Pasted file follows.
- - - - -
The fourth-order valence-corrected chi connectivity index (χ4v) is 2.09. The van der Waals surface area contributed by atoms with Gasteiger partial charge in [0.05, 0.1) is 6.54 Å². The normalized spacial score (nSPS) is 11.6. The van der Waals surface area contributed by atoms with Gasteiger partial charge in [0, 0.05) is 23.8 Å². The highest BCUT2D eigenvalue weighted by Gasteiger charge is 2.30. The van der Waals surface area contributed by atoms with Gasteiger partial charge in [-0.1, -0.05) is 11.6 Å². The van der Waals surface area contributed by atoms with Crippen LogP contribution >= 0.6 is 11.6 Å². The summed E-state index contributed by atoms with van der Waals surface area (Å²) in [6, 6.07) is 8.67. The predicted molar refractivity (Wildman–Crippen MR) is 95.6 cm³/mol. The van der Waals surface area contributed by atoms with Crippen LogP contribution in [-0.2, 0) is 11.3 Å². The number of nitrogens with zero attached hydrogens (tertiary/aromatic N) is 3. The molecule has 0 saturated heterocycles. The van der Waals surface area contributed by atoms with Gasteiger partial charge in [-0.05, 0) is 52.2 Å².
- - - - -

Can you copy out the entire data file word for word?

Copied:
The fourth-order valence-corrected chi connectivity index (χ4v) is 2.09. The van der Waals surface area contributed by atoms with Gasteiger partial charge in [0.05, 0.1) is 6.54 Å². The normalized spacial score (nSPS) is 11.6. The van der Waals surface area contributed by atoms with Gasteiger partial charge in [0, 0.05) is 23.8 Å². The highest BCUT2D eigenvalue weighted by Gasteiger charge is 2.30. The van der Waals surface area contributed by atoms with Gasteiger partial charge in [-0.1, -0.05) is 11.6 Å². The van der Waals surface area contributed by atoms with Crippen LogP contribution >= 0.6 is 11.6 Å². The summed E-state index contributed by atoms with van der Waals surface area (Å²) in [6, 6.07) is 8.67. The predicted molar refractivity (Wildman–Crippen MR) is 95.6 cm³/mol. The van der Waals surface area contributed by atoms with Crippen LogP contribution in [-0.2, 0) is 11.3 Å². The number of nitrogens with zero attached hydrogens (tertiary/aromatic N) is 3. The molecule has 0 saturated heterocycles. The van der Waals surface area contributed by atoms with Gasteiger partial charge in [-0.05, 0) is 52.2 Å².